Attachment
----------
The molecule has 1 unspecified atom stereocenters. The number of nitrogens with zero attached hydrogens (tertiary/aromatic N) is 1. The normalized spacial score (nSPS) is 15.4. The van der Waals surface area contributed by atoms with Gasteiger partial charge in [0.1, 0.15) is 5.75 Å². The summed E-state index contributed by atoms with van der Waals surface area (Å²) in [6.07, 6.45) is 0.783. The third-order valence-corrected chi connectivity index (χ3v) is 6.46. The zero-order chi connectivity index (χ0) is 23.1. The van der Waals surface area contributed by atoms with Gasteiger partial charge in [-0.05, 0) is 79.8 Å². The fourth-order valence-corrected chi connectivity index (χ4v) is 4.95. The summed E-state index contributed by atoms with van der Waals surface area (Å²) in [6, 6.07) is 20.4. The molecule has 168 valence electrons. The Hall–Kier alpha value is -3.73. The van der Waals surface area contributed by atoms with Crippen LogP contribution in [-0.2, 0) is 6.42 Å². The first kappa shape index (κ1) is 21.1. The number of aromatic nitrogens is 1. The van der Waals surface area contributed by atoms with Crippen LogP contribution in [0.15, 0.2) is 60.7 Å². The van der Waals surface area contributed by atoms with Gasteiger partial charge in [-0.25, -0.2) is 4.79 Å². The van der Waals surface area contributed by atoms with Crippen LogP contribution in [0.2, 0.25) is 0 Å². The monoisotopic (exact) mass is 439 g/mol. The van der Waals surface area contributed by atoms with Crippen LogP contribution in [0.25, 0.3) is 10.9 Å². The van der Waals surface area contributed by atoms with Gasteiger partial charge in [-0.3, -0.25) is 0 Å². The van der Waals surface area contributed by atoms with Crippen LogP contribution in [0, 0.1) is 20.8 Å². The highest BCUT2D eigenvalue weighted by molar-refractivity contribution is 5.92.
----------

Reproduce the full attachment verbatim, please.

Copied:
The molecule has 1 unspecified atom stereocenters. The number of nitrogens with zero attached hydrogens (tertiary/aromatic N) is 1. The normalized spacial score (nSPS) is 15.4. The van der Waals surface area contributed by atoms with Gasteiger partial charge in [0.1, 0.15) is 5.75 Å². The summed E-state index contributed by atoms with van der Waals surface area (Å²) in [6.07, 6.45) is 0.783. The third-order valence-corrected chi connectivity index (χ3v) is 6.46. The zero-order chi connectivity index (χ0) is 23.1. The van der Waals surface area contributed by atoms with Gasteiger partial charge in [-0.05, 0) is 79.8 Å². The fourth-order valence-corrected chi connectivity index (χ4v) is 4.95. The summed E-state index contributed by atoms with van der Waals surface area (Å²) in [6, 6.07) is 20.4. The molecule has 168 valence electrons. The Hall–Kier alpha value is -3.73. The van der Waals surface area contributed by atoms with Crippen LogP contribution in [-0.2, 0) is 6.42 Å². The first kappa shape index (κ1) is 21.1. The number of aromatic nitrogens is 1. The van der Waals surface area contributed by atoms with Crippen LogP contribution in [0.15, 0.2) is 60.7 Å². The van der Waals surface area contributed by atoms with Gasteiger partial charge in [-0.25, -0.2) is 4.79 Å². The van der Waals surface area contributed by atoms with Crippen LogP contribution in [0.2, 0.25) is 0 Å². The monoisotopic (exact) mass is 439 g/mol. The van der Waals surface area contributed by atoms with Crippen LogP contribution in [0.25, 0.3) is 10.9 Å². The van der Waals surface area contributed by atoms with Gasteiger partial charge in [-0.3, -0.25) is 0 Å². The van der Waals surface area contributed by atoms with Crippen LogP contribution in [0, 0.1) is 20.8 Å². The highest BCUT2D eigenvalue weighted by molar-refractivity contribution is 5.92.